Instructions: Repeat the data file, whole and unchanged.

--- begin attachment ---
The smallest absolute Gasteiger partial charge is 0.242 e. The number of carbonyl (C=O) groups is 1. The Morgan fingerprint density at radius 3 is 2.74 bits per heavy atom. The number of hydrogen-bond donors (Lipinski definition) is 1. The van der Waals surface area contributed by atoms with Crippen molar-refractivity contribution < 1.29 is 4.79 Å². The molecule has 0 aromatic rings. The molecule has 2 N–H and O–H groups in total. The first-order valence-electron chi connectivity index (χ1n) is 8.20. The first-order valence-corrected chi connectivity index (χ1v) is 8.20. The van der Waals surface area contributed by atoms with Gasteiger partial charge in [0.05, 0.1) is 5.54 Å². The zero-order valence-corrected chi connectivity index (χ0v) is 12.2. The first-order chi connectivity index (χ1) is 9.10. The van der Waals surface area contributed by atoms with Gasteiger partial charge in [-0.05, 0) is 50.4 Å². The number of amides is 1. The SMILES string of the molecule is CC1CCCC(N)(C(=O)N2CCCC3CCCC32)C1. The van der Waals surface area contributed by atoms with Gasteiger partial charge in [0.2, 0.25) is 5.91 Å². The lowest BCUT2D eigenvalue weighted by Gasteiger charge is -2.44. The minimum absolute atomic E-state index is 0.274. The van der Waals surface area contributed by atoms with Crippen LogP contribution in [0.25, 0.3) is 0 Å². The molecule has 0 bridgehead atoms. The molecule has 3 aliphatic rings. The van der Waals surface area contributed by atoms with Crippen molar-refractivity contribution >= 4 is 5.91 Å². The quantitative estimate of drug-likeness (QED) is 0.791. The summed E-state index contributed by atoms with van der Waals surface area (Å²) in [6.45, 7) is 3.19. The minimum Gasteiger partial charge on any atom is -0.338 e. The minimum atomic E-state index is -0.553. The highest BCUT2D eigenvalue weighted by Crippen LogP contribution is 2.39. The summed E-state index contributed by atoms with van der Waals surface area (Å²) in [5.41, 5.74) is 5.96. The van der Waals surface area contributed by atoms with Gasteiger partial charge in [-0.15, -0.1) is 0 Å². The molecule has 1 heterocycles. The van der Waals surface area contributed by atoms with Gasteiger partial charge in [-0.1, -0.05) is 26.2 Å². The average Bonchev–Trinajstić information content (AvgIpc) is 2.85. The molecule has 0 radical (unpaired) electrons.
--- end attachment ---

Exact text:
The smallest absolute Gasteiger partial charge is 0.242 e. The number of carbonyl (C=O) groups is 1. The Morgan fingerprint density at radius 3 is 2.74 bits per heavy atom. The number of hydrogen-bond donors (Lipinski definition) is 1. The van der Waals surface area contributed by atoms with Crippen molar-refractivity contribution < 1.29 is 4.79 Å². The molecule has 0 aromatic rings. The molecule has 2 N–H and O–H groups in total. The first-order valence-electron chi connectivity index (χ1n) is 8.20. The first-order valence-corrected chi connectivity index (χ1v) is 8.20. The van der Waals surface area contributed by atoms with Gasteiger partial charge in [0.05, 0.1) is 5.54 Å². The zero-order valence-corrected chi connectivity index (χ0v) is 12.2. The first-order chi connectivity index (χ1) is 9.10. The van der Waals surface area contributed by atoms with Gasteiger partial charge in [-0.05, 0) is 50.4 Å². The number of amides is 1. The SMILES string of the molecule is CC1CCCC(N)(C(=O)N2CCCC3CCCC32)C1. The van der Waals surface area contributed by atoms with Gasteiger partial charge in [0.2, 0.25) is 5.91 Å². The lowest BCUT2D eigenvalue weighted by Gasteiger charge is -2.44. The minimum absolute atomic E-state index is 0.274. The van der Waals surface area contributed by atoms with Crippen LogP contribution in [0.25, 0.3) is 0 Å². The molecule has 0 bridgehead atoms. The molecule has 3 aliphatic rings. The van der Waals surface area contributed by atoms with Crippen molar-refractivity contribution >= 4 is 5.91 Å². The quantitative estimate of drug-likeness (QED) is 0.791. The summed E-state index contributed by atoms with van der Waals surface area (Å²) in [6.45, 7) is 3.19. The minimum Gasteiger partial charge on any atom is -0.338 e. The minimum atomic E-state index is -0.553. The highest BCUT2D eigenvalue weighted by Crippen LogP contribution is 2.39. The summed E-state index contributed by atoms with van der Waals surface area (Å²) in [5.41, 5.74) is 5.96. The van der Waals surface area contributed by atoms with Gasteiger partial charge in [-0.15, -0.1) is 0 Å². The molecule has 1 heterocycles. The van der Waals surface area contributed by atoms with Gasteiger partial charge in [-0.1, -0.05) is 26.2 Å². The average Bonchev–Trinajstić information content (AvgIpc) is 2.85. The molecule has 0 radical (unpaired) electrons.